Originally Published: January 29, 2017 5:55 a.m.
Editor’s note: Letters to Rhonda and Dr. Cheri come from around the U.S. via their website and are not necessarily from Prescott.
Dear Rhonda and Dr. Cheri,
I just watched a horrifying video on my 6-year-old son’s phone. He was casually torturing his friend’s cat. His friend was there and didn’t say anything.
My son was tying the cat’s tail with a string and then pulling it so the cat would chase its tail. My son would laugh, even when he heard the cat crying in pain.
I told my husband what happened. He said not to call it “torturing” because our son has never had an animal (due to his allergies) and didn’t yet understand how to treat animals.
I called my former therapist and told him what happened and my husband’s reaction.
The therapist said we all need therapy to help my son. He said it’s not behavior to be ignored, and then said, “Just look it up on the internet … children who abuse animals are the ones who become serial killers.”
I feel like I am in the middle of two extreme opinions, my husband’s casual opinion that my son need only to be exposed to more animals and learn that they have feelings also … and my worry that my son is going to grow up to be a serial killer.
I am just sick about it. I don’t know where my son got this behavior.
Signed, Animal lover
Dear Animal lover,
Please be direct with your son. Do not react with the horror you feel now. Stay calm and let him know you love him.
Don’t reward him, but love him.
Your son may be the recipient of, or witness to, violence and abuse of some kind. You and your family need professional therapy to explore his experiences.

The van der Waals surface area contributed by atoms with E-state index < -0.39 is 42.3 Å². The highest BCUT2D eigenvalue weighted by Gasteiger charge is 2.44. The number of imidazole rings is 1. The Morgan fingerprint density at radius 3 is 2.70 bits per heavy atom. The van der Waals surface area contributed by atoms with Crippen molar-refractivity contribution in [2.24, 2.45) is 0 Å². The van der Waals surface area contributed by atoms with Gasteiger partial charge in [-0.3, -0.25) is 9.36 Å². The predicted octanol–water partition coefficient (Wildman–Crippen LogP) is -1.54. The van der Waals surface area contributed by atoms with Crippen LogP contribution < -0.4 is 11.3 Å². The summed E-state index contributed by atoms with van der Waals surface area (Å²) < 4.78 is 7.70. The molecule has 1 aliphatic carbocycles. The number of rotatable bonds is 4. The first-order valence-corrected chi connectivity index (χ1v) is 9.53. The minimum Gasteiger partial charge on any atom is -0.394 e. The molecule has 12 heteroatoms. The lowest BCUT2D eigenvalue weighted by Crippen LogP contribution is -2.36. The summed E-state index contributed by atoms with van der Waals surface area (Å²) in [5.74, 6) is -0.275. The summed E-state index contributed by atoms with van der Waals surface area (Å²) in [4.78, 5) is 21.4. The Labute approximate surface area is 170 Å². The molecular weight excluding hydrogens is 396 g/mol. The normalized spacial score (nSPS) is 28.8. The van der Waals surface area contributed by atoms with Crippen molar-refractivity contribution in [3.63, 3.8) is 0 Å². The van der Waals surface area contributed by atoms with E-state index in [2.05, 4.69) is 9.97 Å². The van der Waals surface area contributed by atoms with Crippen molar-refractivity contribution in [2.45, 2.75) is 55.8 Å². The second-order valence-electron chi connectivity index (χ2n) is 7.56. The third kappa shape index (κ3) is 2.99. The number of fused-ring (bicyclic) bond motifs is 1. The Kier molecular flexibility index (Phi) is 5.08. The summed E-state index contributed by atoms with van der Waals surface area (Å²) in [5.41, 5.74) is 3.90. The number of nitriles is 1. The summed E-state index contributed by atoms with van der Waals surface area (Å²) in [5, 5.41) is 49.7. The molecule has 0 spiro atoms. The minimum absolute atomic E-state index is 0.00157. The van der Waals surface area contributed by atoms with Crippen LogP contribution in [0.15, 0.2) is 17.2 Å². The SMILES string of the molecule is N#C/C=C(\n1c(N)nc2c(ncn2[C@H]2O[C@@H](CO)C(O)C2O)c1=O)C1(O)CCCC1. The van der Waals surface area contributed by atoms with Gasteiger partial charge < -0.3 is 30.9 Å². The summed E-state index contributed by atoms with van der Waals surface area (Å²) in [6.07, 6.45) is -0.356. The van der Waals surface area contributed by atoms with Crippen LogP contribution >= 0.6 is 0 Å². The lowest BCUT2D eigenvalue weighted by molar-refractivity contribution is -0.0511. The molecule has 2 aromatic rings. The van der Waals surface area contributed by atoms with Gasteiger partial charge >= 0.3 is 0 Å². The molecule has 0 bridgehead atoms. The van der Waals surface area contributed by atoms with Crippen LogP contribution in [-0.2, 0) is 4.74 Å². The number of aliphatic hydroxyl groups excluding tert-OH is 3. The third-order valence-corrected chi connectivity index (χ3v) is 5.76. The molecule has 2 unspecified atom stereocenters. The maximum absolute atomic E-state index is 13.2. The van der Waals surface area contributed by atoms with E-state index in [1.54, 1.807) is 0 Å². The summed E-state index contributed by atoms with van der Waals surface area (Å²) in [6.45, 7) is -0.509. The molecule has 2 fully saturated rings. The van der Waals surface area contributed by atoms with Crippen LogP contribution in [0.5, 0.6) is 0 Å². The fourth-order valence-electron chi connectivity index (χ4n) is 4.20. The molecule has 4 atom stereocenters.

In fact, we recommend a child therapist for your son and a family therapist for all of you together.
He may feel powerless from abuse he may be receiving or witnessing. He may not know how to express himself appropriately, so he acted out his power on an animal.
Statistically, it is true that violent criminals and killers often were perpetrators of childhood animal abuse.
However, that fact doesn’t tell the full story of a child’s experiences witnessing animal, child, or any abuse.
Children can become numb to violence with news, constant images on games, or with the internet and social media.
The reality is, this may be a one-time incident and may not signal any truly violent or malicious tendencies. A child therapist can help you make that determination.
Your son has a phone at age 6? Why does he need a phone at that tender age? We do not condone phones at that age because children will witness inappropriate (often violent) images that desensitize the empathy response, among other things.
Violence is everywhere as entertainment. Your son needs to learn coping skills, communication skills, and empathy. Please take his phone away and replace entertainment and amusement with your real-life attention, play, love and guidance.
You said, a couple of times, “my son.” We are wondering if you might be accepting all the parenting responsibilities, which is unhealthy for all of you.
Your husband can benefit from therapy also, especially if you are tolerating his preference for adults more than learning how to help parent “his” son.
All of you need healthy bonding activities together that do not involve any media at all.
Signed, Rhonda and Dr. Cheri
Rhonda Orr is the president and founder of the Prescott-based Rhonda’s STOP BULLYING Foundation. Dr. Cheri L. McDonald, PhD, LMFT, is a crime-victim specialist. Send your anonymous questions to Rhonda@rhondastopbullying.org. Find out more about Rhonda’s STOP BULLYING Foundation at www. rhondastopbullying.org.